Quantcast
Environmental News for a Healthier Planet and Life

Help Support EcoWatch

Groups Expose UK for Subsidizing Biomass and 'Clean Coal' as Renewable Energy

Energy
Groups Expose UK for Subsidizing Biomass and 'Clean Coal' as Renewable Energy

Campaigners representing groups working on issues of opencast coal and biomass have jointly called on Department of Energy & Climate Change (DECC) yesterday to end to subsidies and industry support for Drax Power Station. The statement follows an announcement by DECC and Drax claiming that “Britain’s largest coal-fired power station is set to become one of Europe’s biggest renewable electricity generators, with the potential for new future generation on the site to be based on truly clean coal.”

Large scale biomass facilities can qualify for government subsidies as renewable energy providers. Photo credit: Biomass Greenwash Facebook page

The impacts of large-scale biomass for electricity are being felt in North and South America where most wood imports to the UK originate. In the southern U.S. for example, ancient wetland forests are being destroyed by Drax pellet supplier Enviva. Similarly, most coal burned in the UK is imported from abroad. In Colombia, the British-owned Cerrejón mine has caused long-lasting conflicts with local communities and resulted in unprecedented environmental destruction

The DECC announcement has been described as “misleading greenwash” by groups working on issues of opencast coal mining and bioenergy.

“What DECC aren’t telling the public is that Drax’s half conversion to biomass, as well as being responsible for trashing ancient forests in the southern U.S., will extend the life of the other half of the power station which will continue to be fed on coal mined in Colombia, Russia and the UK," said Oliver Munnion from Biofuelwatch. “If Ed Davey thinks that a combination of deforestation and continued coal use qualifies as renewable energy then he is badly mistaken.”

When fully operational, Drax’s biomass conversions will be eligible for an estimated £726 million in subsidies each year—more than the total cost of the conversion. On top of this, Drax has been awarded a £50 million loan from the Green Investment Bank and a £75 million public loan guarantee. Drax’s experimental carbon capture project has also been given millions in government support. If all plans are realized, Drax will be burning 16 million tons of wood and 5.5 million tons of coal each year, long into the future.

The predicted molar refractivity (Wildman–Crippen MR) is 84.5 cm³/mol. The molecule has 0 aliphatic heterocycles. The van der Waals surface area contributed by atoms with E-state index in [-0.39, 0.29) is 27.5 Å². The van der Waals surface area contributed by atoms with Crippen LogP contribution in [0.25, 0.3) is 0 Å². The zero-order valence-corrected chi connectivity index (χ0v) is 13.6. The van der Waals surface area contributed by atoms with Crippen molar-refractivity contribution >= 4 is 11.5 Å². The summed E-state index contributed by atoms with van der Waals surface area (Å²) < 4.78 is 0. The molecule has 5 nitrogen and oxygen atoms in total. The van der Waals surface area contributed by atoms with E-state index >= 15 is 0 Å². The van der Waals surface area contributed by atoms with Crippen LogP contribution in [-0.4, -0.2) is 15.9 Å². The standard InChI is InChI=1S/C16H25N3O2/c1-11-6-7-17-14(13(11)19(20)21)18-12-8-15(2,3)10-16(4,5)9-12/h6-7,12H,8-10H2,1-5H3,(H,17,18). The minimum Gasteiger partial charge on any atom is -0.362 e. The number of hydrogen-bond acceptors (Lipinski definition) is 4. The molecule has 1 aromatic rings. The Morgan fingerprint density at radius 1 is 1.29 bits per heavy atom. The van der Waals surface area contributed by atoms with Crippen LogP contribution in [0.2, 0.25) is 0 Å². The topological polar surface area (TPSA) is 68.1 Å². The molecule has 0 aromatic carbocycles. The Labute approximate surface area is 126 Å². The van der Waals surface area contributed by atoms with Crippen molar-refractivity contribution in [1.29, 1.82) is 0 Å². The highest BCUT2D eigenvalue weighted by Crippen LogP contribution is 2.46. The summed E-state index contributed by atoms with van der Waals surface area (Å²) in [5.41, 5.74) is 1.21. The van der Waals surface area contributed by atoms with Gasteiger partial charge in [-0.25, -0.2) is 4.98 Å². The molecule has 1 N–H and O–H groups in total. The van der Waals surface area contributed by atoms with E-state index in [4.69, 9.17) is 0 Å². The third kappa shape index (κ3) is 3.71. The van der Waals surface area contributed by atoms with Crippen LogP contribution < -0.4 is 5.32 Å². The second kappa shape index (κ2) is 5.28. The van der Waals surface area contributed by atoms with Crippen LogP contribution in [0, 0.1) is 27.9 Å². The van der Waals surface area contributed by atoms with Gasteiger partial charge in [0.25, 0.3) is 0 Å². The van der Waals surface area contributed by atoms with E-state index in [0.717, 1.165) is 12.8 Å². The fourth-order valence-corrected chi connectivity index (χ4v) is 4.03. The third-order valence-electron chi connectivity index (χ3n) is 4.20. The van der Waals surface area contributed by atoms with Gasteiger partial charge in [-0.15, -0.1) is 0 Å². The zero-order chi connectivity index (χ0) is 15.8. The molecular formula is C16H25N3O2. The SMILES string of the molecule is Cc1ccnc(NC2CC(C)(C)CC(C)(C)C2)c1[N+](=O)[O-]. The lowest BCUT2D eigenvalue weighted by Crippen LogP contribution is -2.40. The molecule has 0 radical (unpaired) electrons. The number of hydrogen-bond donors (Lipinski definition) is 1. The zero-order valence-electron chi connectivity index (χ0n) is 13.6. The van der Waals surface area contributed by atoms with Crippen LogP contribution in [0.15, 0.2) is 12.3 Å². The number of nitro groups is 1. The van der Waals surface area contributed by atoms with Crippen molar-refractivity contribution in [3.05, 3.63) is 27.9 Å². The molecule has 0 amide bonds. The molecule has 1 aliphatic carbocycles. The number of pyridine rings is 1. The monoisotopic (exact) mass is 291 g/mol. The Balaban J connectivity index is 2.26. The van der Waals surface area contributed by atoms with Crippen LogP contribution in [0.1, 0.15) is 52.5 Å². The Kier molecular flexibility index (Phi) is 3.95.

“Colombian coal is the fruit of terrible injustices, yet Drax will now be allowed to keep burning it for years to come instead of closing the power station," said Richard Solly, co-ordinator of the London Mining Network. “The suggestion that this coal could ever be 'truly clean' is a slap in the face for communities who have been forcibly evicted, partly to feed power stations in the UK, and to the communities currently under threat of eviction from expansion of the Cerrejón mine.”

“Far from being a green form of energy the burning of trees for electricity can result in even higher climate emissions than fossil fuels and poses a threat to the world’s forests," said Kenneth Richter, Friends of the Earth campaigner. "Keeping dirty, outdated coal-fired power stations alive by now adding trees in the furnace is the worst possible outcome for the environment.”

Visit EcoWatch’s ENERGY and BIODIVERSITY pages for more related news on this topic.

Residents get in a car after leaving their homes to move to evacuation centers in central Vietnam's Quang Nam province on Oct. 27, 2020, ahead of Typhoon Molave's expected landfall. MANAN VATSYAYANA / AFP via Getty Images

Typhoon Molave is expected to make landfall in Vietnam on Wednesday with 90 mph winds and heavy rainfall that could lead to flooding and landslides, according to the U.S. Embassy and U.S. Consulate in Ho Chi Minh City. To prepare for the powerful storm that already tore through the Philippines, Vietnam is making plans to evacuate nearly 1.3 million people along the central coast, as Reuters reported.

Read More Show Less

EcoWatch Daily Newsletter

Chipotle's "Real Foodprint" will tell you the ecological footprint of each menu item compared to the industry standard. Joe Raedle / Getty Images

How does your burrito impact the environment? If you ordered it from Chipotle, there is now a way to find out.

Read More Show Less

Trending

Are you noticing your shirts becoming too tight fitting to wear? Have you been regularly visiting a gym, yet it seems like your effort is not enough? It's okay to get disappointed, but not to lose hope.

Read More Show Less
Locals check out the new stretch of artificial beach in Manila Bay, Philippines on Sept, 19, 2020. patrickroque01 / Wikimedia Commons / CC by 4.0

By Sarah Steffen

A stretch of coastline in the Philippine capital, Manila has received backlash from environmentalists. The heavily polluted Manila Bay area, which had been slated for cleanup, has become the site of a controversial 500-meter (1,600-foot) stretch of white sand beach.

Read More Show Less
An illustration highlights the moon's Clavius Crater with an illustration depicting water trapped in the lunar soil there. NASA / Daniel Rutter

A pair of studies released Monday confirmed not only the presence of water and ice on the moon, but that it is more abundant than scientists previously thought. Those twin discoveries boost the prospect of a sustainable lunar base that could harvest the moon's resources to help sustain itself, according to the BBC.

Read More Show Less

Support Ecowatch